Flaco has learned how to survive and hunt in the wilds of Central Park after a group of vandals cut through his mesh cage.
A rare Eurasian owl named Flaco is now a celebrity after being reported missing from the Central Park Zoo on February 2 at around 8:30 am. According to The Spirit, Flaco has learned how to survive and hunt in the wilds of Central Park after a group of vandals cut through his mesh cage. “We are relieved and overjoyed that Flaco the Eurasian Eagle-Owl, who had spent his entire roughly 13-year life in captivity, has learned to obtain prey and feed himself after a week in the wild of Central Park,” tweeted the Manhattan Bird Alert. The zoo keepers tried to lure him with bait and recordings of eagle owl calls, but they were unsuccessful. They even set a trap, but he managed to untangle himself from the netting and escape before getting caught.
It was great to see Flaco the Eurasian Eagle-Owl in a new area of Central Park for him, the North Woods, this Monday evening. pic.twitter.com/HI8ubKyTri— Manhattan Bird Alert (@BirdCentralPark) February 21, 2023
The Central Park Zoo was worried that Flaco would be unable to survive on his own after a while because he had been accustomed to the feedings since his arrival in 2010. However, recently he was seen feasting on a rat. Some Twitter users raised concerns that the rat may have eaten rat poison which could kill the owl if he ingested it. On the other hand, maybe during his time at the zoo, he was still hunting for mice, so a wild adventure for a 79-inch wingspan bird will not be as dangerous. “Our focus and effort at this time are on the safe recovery of the owl. We will issue updates as needed,” the Wildlife Conservation Society said in a statement.
Dustin Partridge, the director of conservation and science at the NYC chapter of the Audubon Society said that city owls face many challenges. For instance, feeding on rodents can make the owl ingest rat poisons, or they may fly into windows during nocturnal flights. “These threats are very real,” Dr. Partridge was quoted from the NY Times. However, Flaco has been given a green card to keep his freedom. For now. Since none of the traps or the baits worked, the zoo keepers are left with no option.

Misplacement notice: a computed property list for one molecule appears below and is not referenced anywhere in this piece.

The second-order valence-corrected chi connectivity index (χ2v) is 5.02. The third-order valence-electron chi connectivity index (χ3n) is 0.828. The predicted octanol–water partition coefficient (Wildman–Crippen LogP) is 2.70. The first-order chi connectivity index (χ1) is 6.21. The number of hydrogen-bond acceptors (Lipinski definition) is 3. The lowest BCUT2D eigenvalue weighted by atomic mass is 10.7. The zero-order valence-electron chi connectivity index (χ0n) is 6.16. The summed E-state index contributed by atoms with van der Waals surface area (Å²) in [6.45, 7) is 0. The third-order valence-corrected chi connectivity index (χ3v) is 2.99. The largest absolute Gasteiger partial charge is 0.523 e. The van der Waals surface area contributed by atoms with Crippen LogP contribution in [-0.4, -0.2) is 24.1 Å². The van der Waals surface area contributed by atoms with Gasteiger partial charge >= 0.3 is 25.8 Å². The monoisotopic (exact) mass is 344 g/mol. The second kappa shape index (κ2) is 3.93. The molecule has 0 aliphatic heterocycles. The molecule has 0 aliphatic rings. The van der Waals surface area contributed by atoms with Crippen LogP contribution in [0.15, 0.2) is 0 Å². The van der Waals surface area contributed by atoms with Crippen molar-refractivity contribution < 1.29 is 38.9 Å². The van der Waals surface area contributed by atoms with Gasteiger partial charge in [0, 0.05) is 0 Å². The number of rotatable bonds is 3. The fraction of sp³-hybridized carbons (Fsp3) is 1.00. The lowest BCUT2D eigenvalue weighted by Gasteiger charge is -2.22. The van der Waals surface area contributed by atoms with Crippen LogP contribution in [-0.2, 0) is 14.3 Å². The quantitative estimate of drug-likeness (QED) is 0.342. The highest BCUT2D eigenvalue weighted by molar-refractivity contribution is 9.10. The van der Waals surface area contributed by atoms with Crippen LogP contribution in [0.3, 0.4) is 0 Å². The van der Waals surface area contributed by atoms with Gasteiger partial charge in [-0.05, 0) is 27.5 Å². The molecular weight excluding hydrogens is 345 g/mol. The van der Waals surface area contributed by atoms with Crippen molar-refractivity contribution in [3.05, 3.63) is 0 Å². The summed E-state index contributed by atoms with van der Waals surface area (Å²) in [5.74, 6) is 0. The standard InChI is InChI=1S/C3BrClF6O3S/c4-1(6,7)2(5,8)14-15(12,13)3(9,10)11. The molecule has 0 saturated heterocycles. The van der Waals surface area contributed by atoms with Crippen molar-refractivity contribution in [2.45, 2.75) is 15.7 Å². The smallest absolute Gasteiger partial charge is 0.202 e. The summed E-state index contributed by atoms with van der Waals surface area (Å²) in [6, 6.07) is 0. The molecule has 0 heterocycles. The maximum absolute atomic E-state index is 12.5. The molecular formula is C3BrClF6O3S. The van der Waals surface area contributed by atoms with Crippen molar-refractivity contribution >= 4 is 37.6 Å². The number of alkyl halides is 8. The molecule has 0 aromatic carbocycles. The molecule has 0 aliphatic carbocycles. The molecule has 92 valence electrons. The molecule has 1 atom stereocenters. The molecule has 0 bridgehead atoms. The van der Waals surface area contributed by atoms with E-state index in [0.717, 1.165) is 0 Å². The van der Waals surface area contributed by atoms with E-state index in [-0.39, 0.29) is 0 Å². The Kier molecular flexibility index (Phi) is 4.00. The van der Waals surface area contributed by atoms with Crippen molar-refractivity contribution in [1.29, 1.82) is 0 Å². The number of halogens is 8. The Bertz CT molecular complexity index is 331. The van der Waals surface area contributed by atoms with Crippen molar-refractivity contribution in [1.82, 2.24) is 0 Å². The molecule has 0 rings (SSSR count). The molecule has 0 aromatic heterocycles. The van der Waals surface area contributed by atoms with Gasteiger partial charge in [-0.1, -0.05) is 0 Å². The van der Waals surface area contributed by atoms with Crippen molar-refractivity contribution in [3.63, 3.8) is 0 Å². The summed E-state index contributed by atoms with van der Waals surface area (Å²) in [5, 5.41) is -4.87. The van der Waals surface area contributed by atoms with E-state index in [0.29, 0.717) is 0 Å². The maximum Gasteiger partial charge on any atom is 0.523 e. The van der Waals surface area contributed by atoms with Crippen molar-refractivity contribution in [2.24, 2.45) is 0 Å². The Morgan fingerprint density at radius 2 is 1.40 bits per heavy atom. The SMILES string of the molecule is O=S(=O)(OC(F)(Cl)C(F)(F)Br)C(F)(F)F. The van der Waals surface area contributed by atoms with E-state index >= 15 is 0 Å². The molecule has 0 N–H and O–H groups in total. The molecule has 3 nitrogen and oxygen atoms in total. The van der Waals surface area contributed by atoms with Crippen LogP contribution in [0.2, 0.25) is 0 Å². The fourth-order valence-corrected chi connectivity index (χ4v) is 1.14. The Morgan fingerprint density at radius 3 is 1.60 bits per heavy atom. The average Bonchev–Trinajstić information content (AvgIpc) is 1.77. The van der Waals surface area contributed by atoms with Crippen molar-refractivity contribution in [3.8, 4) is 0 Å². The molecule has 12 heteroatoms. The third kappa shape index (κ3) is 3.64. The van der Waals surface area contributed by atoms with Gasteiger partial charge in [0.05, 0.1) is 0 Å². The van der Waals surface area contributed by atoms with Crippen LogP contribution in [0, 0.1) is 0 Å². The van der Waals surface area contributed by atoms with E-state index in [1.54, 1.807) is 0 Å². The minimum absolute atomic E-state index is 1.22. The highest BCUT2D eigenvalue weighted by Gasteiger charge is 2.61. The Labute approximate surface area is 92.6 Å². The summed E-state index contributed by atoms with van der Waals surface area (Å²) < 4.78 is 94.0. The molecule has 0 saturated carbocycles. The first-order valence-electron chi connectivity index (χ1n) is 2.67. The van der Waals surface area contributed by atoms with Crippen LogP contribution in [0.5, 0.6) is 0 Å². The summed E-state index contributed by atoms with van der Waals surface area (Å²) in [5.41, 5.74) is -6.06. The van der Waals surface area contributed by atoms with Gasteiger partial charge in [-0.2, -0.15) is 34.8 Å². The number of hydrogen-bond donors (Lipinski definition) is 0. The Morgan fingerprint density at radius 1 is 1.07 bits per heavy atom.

"Though he showed some interest in the calls, the attempt was unsuccessful. As we noted previously, efforts at recovering the bird have proven more difficult since he has been very successful at hunting and consuming the abundant prey in the park," a statement read, according to UPI.
We are hearing that the zoo team may try to capture Flaco tonight by luring him to a cage with a female Eurasian Eagle-Owl in it.— Manhattan Bird Alert (@BirdCentralPark) February 16, 2023
"We are going to continue monitoring Flaco and his activities and to be prepared to resume recovery efforts if he shows any sign of difficulty or distress. We will issue additional updates if there is a change in the eagle owl's status or our plan changes." Flaco has been enjoying his free reign ever since the exhibit was vandalized, which has caused park rangers and police officers to lead a manhunt in search of the elusive owl. Birdwatchers across the city have since tried to click pictures of Flaco, making him a celebrity. "As an avid birdwatcher, I wonder if it's not a great idea to introduce a huge, nonnative bird of prey to Central Park, an important stopover for many of our native birds," birdwatcher Alison S. told the West Side Rag.
Okay, I finally captured Flaco, the escaped Eurasian eagle-owl, and as you’d expect being the apex predator that he is now, he was none too pleased about it. 😉 Lifer! Respectful quiet crowd. 🙏@pooley_eric 4 info. #birdcpp #BirdsSeenIn2023 #BirdTwitter #TwitterNatureCommunity pic.twitter.com/madlf73Nlz— SandraB (@SandraBirdlover) February 21, 2023
David Barret, founder of the popular Twitter account, Manhattan Bird Alert @BirdCentralPark, spoke of Flaco's endurance for the wild. “After spending a couple of days last week resting over his old home, the Central Park Zoo, he has moved on to explore the park. He seems to be enjoying his freedom, doing all the things a wild owl would be expected to do.” He added, “Not only has he developed the skill and endurance to fly around the park, but he also looks graceful doing it. This after a lifetime of being forced to be mostly sedentary. He hoots, too! Probably both to indicate his territory and to find a mate.”